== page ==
A Wordsmith's Wit
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Friday, August 5th, 2022
Dear Chris,

Etonian Prime Ministers’ provide a certain kind of entertainment and ebullient energy. The last time an Etonian PM stepped aside was five decades ago. Branded ‘SuperMac’, Harold Macmillan and his cabinet reflected this type of cleverness. Supermac’s Leader of the House was Iain Macleod, a bonafide bridge legend and master wordsmith. Three memorable examples of his fluency are with us still today: the ‘magic circle’ (in reference to an elite cabal), the ‘nanny state’ (used like a sledgehammer by Maggie) and finally ‘stagflation,’ co-opted and altered by subsequent economists. Macleod’s full quote from Nov. 17, 1965 reads:

“We now have the worst of both worlds - not just inflation on one side or stagnation on the other, but both of them together. We have a stagflation, while we have a credit squeeze and a formidable load of debt.”

For Macleod stagflation was no growth with inflation. It heralded a falling standard of living even though unemployment, which was at 3.7% at the time, was a non-issue and stable. However, Macleod’s original stagflation definition was hijacked by American economists. Macleod’s ‘no growth’ became their recession and Macleod’s low unemployment became their high unemployment, though in both definitions inflation remained high.

This new definition had a profound effect on the US central bank’s mandate. At its inception the Fed was to provide ‘currency elasticity and a lender of last resort function’. This mandate moved to ‘full employment’ in 1946 and then in 1978 it changed to ‘price stability and full employment’, where it remains today. The obsession with the 2% consumer inflation target means that if the central bank can control inflation both growth and employment can remain robust.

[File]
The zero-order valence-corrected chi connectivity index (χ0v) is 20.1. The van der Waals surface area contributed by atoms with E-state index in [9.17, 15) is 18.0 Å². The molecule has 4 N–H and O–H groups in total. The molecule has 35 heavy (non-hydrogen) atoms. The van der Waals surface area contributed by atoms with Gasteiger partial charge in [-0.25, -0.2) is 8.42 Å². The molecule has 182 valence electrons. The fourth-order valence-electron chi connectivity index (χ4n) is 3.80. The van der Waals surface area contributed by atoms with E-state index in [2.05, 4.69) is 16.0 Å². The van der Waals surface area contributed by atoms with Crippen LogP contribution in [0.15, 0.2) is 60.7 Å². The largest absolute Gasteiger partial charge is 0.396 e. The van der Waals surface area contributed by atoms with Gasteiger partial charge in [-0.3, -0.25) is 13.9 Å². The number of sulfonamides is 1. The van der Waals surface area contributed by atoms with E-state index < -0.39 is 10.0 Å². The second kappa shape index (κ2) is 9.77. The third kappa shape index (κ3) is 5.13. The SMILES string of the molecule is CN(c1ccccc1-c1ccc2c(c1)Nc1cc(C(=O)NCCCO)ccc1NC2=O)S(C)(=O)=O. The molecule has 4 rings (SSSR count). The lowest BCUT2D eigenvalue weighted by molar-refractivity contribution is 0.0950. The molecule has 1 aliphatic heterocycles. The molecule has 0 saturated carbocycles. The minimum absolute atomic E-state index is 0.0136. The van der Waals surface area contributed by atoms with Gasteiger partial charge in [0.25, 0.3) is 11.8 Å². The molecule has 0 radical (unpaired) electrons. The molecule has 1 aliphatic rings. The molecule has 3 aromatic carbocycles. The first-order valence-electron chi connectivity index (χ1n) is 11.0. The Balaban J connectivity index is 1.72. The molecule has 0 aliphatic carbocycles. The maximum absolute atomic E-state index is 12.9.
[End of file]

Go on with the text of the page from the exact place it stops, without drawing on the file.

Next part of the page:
The conundrum that central banks face today, after a dozen years of negative rates plus a massive balance sheet expansion (which have acted as an implicit form of rate cuts), is that they are now faced with slow growth, inflation, and high debt levels. This is a world that Macleod understood well, his key political objective was to create a higher standard of living. This would be created by growing personal income and having a stable value of money - creating growth in the real income of the citizenry. This means full employment with wages growing greater than inflation - a view now in direct conflict with the Fed’s mandate.

The current Fed’s objective of containing inflation is to create unemployment which will lead to an economic slowdown that then slows down inflation. Maybe…maybe not. Is the Fed fighting the last inflation war? Perhaps a Macleodian lens would help. Macleod had been the Colonial Secretary and appreciated a “declining Empire experiencing a state of high prices, no growth but full employment” - a formula for a falling standard of living that feels like a recession; it explains our current economic state.

In tipping our hat to Iain Macleod, he might now say: “we now have a stagnation of real wages, sustained inflation while still fully employed; we have a stagployment.”

See you on Monday afternoon. Mustafa
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